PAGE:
[mlpack-git] [mlpack/mlpack] Use move semantics to set a given reference tree in NeighborSearch class. (#765)
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Sat Aug 20 17:16:33 EDT 2016
I looked through this on the plane today and I think the biggest issue is providing a way for users to pass `oldFromNew` to the `NeighborSearch` class. I disagree with this... a long explanation follows...
I believe that there are two ways one can use the `NeighborSearch` class: either you can pass in a dataset (possibly by reference where it may be copied, possibly by move constructor where it won't), and then the `NeighborSearch` class is responsible for the tree and everything associated with it. Otherwise, you pass in a pre-constructed tree and the `NeighborSearch` class is not responsible for it. One of the key aspects of "responsibility" here is that if the `NeighborSearch` class is responsible, then it must handle the `oldFromNew` mappings that _might_ exist if `RearrangesDataset == true`. But `RearrangesDataset` is not always true, so there are only some cases where we need it.
Thus, if we allow the user to make `NeighborSearch` take control of the tree, this necessitates that *sometimes*, they will also have to pass `oldFromNew` in _with_ the tree; but not always. We have no way to make a clean API that only has the right overload available depending on the `TreeType`. (Yes, we can do SFINAE so only one is accepted, but an API with lots of `enable_if`s that is presented to the end user can be very confusing. Armadillo handles this by basically hiding all of its internal details, but I don't like that strategy.)
So there is another option: we can hold the mappings inside of the `TreeType` and do away with `RearrangesDataset` entirely. But this is problematic also: it means that every time we call `Point()`, we must apply the mapping... this will cause unacceptable slowdowns for anything that uses `BinarySpaceTree`. So that's not really an option we can pursue.
There is a final option: do some crazy template overloading in order to hold `oldFromNew` inside of `BinarySpaceTree` but avoid de-mapping every time `Point()` is called. I don't think that's a great idea though (and I'm not even sure it would work). In addition it would increase the size of the `BinarySpaceTree` class which is something I'd like to try to avoid if possible.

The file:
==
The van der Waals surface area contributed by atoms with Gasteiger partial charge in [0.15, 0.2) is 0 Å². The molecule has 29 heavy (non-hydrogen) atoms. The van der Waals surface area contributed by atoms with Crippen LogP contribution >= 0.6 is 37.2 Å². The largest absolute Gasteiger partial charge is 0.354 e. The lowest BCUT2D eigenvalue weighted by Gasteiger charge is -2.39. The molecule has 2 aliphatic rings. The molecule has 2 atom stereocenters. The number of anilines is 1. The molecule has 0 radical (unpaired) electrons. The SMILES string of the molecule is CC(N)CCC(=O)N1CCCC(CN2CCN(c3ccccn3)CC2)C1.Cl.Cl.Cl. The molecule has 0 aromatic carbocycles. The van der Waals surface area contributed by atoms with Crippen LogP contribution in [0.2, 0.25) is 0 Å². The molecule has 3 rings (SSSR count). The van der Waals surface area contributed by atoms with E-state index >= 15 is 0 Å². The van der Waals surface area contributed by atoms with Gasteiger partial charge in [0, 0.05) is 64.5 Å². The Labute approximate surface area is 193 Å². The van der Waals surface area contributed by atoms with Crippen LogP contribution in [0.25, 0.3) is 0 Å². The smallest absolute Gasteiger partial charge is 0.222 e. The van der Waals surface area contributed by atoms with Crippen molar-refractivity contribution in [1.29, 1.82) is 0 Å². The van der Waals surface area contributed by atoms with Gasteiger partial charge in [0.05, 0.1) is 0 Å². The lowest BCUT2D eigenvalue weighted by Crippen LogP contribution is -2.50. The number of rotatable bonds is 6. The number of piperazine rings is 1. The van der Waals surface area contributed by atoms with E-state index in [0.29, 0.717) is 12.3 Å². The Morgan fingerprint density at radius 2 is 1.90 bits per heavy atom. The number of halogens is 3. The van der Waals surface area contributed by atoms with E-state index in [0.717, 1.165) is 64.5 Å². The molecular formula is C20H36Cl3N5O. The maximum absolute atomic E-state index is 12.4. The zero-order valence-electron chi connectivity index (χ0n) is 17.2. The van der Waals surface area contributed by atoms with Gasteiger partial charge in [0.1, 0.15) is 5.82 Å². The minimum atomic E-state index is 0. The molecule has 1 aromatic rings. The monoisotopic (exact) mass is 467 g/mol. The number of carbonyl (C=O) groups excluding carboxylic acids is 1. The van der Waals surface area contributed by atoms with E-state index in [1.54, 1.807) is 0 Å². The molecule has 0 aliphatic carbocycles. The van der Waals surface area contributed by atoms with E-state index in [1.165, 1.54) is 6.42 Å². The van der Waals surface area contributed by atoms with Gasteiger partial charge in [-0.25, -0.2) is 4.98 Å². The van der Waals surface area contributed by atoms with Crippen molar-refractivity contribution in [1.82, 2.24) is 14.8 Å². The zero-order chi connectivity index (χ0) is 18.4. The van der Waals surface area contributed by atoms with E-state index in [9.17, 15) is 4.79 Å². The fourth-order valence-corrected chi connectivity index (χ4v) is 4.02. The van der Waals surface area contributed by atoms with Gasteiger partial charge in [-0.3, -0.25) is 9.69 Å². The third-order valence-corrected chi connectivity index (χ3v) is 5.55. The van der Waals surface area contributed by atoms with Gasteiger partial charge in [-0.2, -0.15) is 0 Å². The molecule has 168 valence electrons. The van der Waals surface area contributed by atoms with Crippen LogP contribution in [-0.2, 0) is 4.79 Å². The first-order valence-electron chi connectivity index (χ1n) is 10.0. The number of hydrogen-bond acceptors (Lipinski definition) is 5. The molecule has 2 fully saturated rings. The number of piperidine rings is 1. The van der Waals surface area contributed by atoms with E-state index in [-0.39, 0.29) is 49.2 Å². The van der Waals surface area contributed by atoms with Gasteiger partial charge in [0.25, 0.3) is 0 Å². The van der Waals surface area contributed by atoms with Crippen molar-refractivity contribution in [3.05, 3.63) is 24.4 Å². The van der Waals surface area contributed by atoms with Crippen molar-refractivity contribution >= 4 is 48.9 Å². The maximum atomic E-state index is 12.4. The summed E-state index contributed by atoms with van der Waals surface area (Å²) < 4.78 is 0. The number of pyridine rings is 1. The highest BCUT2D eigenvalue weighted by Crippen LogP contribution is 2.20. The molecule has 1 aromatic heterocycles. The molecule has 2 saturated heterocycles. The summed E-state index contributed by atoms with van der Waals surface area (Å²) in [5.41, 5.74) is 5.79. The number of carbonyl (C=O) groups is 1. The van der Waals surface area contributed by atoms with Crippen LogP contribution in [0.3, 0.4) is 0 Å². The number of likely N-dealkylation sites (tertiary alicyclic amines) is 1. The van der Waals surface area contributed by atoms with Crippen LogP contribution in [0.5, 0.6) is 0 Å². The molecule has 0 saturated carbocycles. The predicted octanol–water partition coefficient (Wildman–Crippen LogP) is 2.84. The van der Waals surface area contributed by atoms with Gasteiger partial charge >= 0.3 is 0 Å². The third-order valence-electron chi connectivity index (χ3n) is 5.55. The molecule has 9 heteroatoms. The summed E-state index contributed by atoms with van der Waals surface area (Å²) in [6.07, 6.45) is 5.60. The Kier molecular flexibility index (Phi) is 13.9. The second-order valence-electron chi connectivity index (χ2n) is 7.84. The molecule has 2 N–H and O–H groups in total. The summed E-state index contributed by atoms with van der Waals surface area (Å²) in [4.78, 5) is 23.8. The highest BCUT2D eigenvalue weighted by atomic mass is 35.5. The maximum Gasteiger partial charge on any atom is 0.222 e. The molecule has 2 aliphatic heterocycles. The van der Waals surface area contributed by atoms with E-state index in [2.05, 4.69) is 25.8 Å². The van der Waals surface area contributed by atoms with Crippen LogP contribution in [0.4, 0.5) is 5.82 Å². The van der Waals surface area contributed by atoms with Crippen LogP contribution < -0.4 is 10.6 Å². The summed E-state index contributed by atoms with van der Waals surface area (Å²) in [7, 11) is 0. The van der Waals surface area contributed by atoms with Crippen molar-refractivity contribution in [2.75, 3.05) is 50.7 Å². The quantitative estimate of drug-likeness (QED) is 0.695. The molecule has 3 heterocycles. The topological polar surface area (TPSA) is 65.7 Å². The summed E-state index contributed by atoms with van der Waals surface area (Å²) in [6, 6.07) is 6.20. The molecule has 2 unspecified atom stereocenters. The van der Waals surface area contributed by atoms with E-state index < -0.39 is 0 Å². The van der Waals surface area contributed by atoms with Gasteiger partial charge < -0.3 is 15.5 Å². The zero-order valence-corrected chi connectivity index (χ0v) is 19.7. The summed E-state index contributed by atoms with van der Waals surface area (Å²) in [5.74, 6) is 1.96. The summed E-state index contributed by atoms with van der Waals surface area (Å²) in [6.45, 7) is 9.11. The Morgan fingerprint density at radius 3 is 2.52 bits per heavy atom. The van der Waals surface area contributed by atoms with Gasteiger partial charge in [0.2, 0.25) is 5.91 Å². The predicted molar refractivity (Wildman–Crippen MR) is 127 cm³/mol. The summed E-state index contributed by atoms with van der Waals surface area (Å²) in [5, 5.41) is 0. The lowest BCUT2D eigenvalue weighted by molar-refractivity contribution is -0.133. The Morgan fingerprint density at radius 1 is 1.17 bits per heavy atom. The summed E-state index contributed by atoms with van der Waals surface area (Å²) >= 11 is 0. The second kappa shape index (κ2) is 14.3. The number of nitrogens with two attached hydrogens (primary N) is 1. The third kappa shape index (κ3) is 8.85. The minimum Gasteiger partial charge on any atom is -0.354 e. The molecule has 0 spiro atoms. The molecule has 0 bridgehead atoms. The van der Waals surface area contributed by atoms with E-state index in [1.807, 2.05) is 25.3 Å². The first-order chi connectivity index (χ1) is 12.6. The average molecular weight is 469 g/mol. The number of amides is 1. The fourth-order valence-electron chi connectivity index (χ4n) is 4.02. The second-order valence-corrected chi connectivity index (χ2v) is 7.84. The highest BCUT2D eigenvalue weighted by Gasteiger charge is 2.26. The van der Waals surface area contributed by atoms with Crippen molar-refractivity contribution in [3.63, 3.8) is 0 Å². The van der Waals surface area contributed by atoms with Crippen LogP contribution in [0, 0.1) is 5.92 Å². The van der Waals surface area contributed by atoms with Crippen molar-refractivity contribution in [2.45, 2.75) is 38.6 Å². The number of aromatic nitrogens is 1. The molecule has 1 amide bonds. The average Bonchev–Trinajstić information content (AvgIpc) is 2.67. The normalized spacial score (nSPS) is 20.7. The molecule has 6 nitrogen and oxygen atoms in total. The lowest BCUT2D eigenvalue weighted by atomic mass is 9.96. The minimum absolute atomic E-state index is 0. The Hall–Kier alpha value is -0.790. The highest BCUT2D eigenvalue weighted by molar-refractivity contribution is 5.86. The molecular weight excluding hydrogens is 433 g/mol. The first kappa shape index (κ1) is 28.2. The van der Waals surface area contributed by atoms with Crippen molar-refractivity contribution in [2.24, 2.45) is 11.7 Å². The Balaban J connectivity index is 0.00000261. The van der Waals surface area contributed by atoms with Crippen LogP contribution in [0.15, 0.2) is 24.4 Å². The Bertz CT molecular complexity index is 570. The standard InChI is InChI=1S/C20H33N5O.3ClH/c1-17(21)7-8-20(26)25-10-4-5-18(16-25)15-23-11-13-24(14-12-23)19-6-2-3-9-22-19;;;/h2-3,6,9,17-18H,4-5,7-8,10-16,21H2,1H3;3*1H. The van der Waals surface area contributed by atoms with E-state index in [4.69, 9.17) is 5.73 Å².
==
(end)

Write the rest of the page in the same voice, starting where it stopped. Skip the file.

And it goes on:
The policy I have dealt with so far has worked like this: if the user passes in a dataset, then `NeighborSearch` manages the tree and the mappings, and the results you get are what you expect. But if the user passes in the tree, then it is up to them to reverse the mappings. This is potentially useful because it offers some speedup in the situation where the user has their own tree, but, say, aren't concerned with the ordering of their points and when their points are remapped, they don't care about the new ordering.
In my view, we can't know whether or not the user truly wants the points to be unmapped when they pass a tree, and I want to avoid the extra complexity of an API with a bunch of `Train()` overloads where some take a mappings vector and some don't. So in my opinion, we can solve this by not allowing an overload like `Train(TreeType&&)` and instead only allowing `Train(TreeType&)` (implying that the `NeighborSearch` object does not own the mappings or tree and is not responsible for unmapping the results when `Search()` is called). If we only allow `Train(TreeType&)`, we don't own the tree, so even if the tree does map points, we do not need to do the unmapping ourselves.
I hope my very long comment makes some amount of sense. I am open to the concept of an eventual redesign, but I believe we must strongly pursue keeping the API simple enough for the average user but flexible enough for an advanced user to be able to get what they need done. In this case having fewer overloads of `Train()` keeps it simple, but if an advanced user wants to do something tricky with a custom-built tree that maps points, then they can also figure out how to map the points back to their original indices.
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